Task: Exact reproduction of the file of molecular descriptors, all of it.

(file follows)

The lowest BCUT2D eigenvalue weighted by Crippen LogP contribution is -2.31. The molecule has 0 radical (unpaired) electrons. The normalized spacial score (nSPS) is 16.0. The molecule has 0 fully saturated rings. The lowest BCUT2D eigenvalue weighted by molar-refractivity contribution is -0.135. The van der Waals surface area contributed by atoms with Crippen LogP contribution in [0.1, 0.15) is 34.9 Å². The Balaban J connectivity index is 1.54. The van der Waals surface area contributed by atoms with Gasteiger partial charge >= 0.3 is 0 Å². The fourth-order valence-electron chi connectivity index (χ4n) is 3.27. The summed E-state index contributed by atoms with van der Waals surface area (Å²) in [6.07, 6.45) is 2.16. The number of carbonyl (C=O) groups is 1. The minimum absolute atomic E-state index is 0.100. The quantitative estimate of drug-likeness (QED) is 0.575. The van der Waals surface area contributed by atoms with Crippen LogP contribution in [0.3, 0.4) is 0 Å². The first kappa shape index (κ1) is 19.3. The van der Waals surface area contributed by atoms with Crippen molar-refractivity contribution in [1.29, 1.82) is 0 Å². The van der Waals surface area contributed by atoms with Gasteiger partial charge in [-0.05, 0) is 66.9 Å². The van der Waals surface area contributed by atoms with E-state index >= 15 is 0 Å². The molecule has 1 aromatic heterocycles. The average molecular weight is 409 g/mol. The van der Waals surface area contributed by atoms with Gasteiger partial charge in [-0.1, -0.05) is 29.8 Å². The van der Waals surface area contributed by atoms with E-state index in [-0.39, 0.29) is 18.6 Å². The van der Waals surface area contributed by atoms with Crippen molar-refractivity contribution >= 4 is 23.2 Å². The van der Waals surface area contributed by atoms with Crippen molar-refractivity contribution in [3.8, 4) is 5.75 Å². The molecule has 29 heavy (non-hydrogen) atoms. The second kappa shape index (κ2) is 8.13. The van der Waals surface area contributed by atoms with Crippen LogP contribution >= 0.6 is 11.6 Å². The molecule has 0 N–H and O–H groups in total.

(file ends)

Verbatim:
The lowest BCUT2D eigenvalue weighted by Crippen LogP contribution is -2.31. The molecule has 0 radical (unpaired) electrons. The normalized spacial score (nSPS) is 16.0. The molecule has 0 fully saturated rings. The lowest BCUT2D eigenvalue weighted by molar-refractivity contribution is -0.135. The van der Waals surface area contributed by atoms with Crippen LogP contribution in [0.1, 0.15) is 34.9 Å². The Balaban J connectivity index is 1.54. The van der Waals surface area contributed by atoms with Gasteiger partial charge >= 0.3 is 0 Å². The fourth-order valence-electron chi connectivity index (χ4n) is 3.27. The summed E-state index contributed by atoms with van der Waals surface area (Å²) in [6.07, 6.45) is 2.16. The number of carbonyl (C=O) groups is 1. The minimum absolute atomic E-state index is 0.100. The quantitative estimate of drug-likeness (QED) is 0.575. The van der Waals surface area contributed by atoms with Crippen LogP contribution in [0.3, 0.4) is 0 Å². The first kappa shape index (κ1) is 19.3. The van der Waals surface area contributed by atoms with Crippen molar-refractivity contribution in [1.29, 1.82) is 0 Å². The van der Waals surface area contributed by atoms with Gasteiger partial charge in [-0.05, 0) is 66.9 Å². The van der Waals surface area contributed by atoms with E-state index >= 15 is 0 Å². The molecule has 1 aromatic heterocycles. The average molecular weight is 409 g/mol. The van der Waals surface area contributed by atoms with Gasteiger partial charge in [-0.1, -0.05) is 29.8 Å². The van der Waals surface area contributed by atoms with E-state index in [-0.39, 0.29) is 18.6 Å². The van der Waals surface area contributed by atoms with Crippen molar-refractivity contribution >= 4 is 23.2 Å². The van der Waals surface area contributed by atoms with Crippen molar-refractivity contribution in [3.8, 4) is 5.75 Å². The molecule has 29 heavy (non-hydrogen) atoms. The second kappa shape index (κ2) is 8.13. The van der Waals surface area contributed by atoms with Crippen LogP contribution >= 0.6 is 11.6 Å². The molecule has 0 N–H and O–H groups in total.